Establishing minimums is like establishing pricing -- there are no hard-and-fast rules. Which means that after you’ve taken all of the above factors into consideration, your own sense about the minimum is a pretty big deciding factor. Set your minimum at a level, and with a structure, that won’t make you cringe because it’s a little unfair to the store… but not so low you’ll feel resentful or overwhelmed when you see a wholesale order come in.


Long story short, you should absolutely do what makes sense for your business. Industry standards are evolving quickly, and what worked for one maker may not work for you. In fact, what worked for you last year may not even work for you this year. Learn about the factors you should be considering -- and then feel free to go against the grain in the ways that make sense for you and your business.

Grow Your Wholesale

A free five part email series with the most important things we know about getting your handmade products into stores.

Putting Our Money Where Our Mouth Is… Why Our Price Is Changing

If you’re like me, mulling over pricing for your business usually leads to a spiral of self-doubt that can only be treated with “just a tiny bite” of ice cream straight from the freezer at 10:45am.

Pricing is hard because it’s entangled with fears about our self-worth and the viability of our businesses. Plus, pricing is technically challenging, with lots of little exceptions and loopholes and specific situations. Like these questions we’ve gotten from makers:

• I need to raise prices on my necklaces but I’m afraid folks won’t be able to afford them.
• My main competitor just dropped her prices by 20% -- what do I do?!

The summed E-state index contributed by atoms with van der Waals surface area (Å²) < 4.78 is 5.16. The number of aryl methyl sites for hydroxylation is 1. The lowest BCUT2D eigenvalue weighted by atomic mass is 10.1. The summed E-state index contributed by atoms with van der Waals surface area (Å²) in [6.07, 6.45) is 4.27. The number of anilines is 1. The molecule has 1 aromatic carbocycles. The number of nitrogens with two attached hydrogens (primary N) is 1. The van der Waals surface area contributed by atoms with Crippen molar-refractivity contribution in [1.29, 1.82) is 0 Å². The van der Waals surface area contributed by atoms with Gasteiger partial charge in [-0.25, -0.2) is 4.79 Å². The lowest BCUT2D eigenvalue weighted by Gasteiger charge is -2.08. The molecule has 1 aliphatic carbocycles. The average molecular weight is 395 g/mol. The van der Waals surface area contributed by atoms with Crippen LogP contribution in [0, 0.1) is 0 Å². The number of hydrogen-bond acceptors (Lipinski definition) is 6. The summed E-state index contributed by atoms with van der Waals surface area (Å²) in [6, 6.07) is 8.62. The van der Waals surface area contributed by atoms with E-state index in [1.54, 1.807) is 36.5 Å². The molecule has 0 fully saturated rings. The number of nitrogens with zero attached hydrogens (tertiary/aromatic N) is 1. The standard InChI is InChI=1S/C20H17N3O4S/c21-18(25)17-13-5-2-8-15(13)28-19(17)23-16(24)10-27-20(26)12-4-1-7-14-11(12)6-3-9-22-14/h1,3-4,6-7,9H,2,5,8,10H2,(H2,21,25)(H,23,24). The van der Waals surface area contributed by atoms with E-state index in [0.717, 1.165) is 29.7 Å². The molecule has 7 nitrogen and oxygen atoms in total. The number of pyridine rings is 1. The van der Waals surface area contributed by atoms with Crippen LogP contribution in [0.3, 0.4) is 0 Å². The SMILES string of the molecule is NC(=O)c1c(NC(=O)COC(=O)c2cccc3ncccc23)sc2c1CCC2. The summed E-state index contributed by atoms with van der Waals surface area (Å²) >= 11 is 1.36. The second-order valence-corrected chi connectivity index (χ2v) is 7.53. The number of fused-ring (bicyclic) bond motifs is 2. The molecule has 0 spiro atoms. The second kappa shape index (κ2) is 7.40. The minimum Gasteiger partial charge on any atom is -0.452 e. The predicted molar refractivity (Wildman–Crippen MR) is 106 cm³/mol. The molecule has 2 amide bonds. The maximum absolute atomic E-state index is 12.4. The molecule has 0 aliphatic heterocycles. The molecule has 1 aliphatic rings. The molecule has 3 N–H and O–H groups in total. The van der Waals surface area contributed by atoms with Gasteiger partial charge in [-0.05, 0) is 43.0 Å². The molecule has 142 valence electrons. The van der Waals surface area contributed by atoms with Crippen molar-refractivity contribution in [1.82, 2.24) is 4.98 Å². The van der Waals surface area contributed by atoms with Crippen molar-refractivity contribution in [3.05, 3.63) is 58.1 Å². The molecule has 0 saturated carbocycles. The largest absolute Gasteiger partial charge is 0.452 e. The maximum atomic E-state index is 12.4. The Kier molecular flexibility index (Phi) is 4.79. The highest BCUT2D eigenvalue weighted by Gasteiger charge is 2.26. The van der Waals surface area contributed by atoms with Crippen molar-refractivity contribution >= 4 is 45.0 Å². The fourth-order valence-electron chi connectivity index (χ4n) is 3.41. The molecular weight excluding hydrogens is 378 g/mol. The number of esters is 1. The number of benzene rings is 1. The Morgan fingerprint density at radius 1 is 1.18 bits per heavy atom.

• I want to lower my prices but don’t want people to think it’s not a handmade line.
• Should shipping be included in the price?

If I price too low, I’m worried my line will be undervalued and I won’t make any money. If I price too high, I’m worried no one will buy and… I won’t make any money. If I price too low, I feel resentful and worn out and foolish. If I price too high, I feel fake and greedy and... foolish.

When it comes to pricing, we work through these pricing questions every day, on a case-by-case basis, taking into consideration makers’ competition, past prices, costs, and goals. Every situation is different, but I do tell all makers one thing:

If your price isn’t high enough to cover costs, eventually that will be bad for your customers, in addition to being bad for you.

If you’re not covering costs, there is no room for developing new designs. There is no room for maintaining quality when materials costs go up. There is no room for the sustainability of your business over the long term.

Setting the price for Wholesale In a Box is no different. How did we set the original price of $99/month? Well, two years ago when we first started, we asked makers what they thought they’d like to pay for the service, and we made it that price.